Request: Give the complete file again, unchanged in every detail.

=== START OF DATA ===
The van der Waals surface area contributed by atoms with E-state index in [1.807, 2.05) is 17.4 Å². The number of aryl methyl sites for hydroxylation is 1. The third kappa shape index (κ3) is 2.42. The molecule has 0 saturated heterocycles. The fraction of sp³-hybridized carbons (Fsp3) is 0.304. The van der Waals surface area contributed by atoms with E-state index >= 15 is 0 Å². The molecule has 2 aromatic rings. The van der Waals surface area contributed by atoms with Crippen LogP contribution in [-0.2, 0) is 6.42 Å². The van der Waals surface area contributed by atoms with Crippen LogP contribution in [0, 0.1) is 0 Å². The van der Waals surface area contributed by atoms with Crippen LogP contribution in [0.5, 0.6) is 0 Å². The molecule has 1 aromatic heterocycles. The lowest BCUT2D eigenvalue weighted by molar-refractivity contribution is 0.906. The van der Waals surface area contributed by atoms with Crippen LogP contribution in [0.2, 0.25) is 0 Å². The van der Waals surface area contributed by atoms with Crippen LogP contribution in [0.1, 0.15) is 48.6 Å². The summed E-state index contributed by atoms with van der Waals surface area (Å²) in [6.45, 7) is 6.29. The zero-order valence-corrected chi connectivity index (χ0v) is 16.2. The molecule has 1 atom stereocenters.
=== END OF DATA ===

The van der Waals surface area contributed by atoms with E-state index in [1.807, 2.05) is 17.4 Å². The number of aryl methyl sites for hydroxylation is 1. The third kappa shape index (κ3) is 2.42. The molecule has 0 saturated heterocycles. The fraction of sp³-hybridized carbons (Fsp3) is 0.304. The van der Waals surface area contributed by atoms with E-state index >= 15 is 0 Å². The molecule has 2 aromatic rings. The van der Waals surface area contributed by atoms with Crippen LogP contribution in [-0.2, 0) is 6.42 Å². The van der Waals surface area contributed by atoms with Crippen LogP contribution in [0, 0.1) is 0 Å². The van der Waals surface area contributed by atoms with Crippen LogP contribution in [0.5, 0.6) is 0 Å². The molecule has 1 aromatic heterocycles. The lowest BCUT2D eigenvalue weighted by molar-refractivity contribution is 0.906. The van der Waals surface area contributed by atoms with Crippen LogP contribution in [0.2, 0.25) is 0 Å². The van der Waals surface area contributed by atoms with Crippen LogP contribution in [0.1, 0.15) is 48.6 Å². The summed E-state index contributed by atoms with van der Waals surface area (Å²) in [6.45, 7) is 6.29. The zero-order valence-corrected chi connectivity index (χ0v) is 16.2. The molecule has 1 atom stereocenters.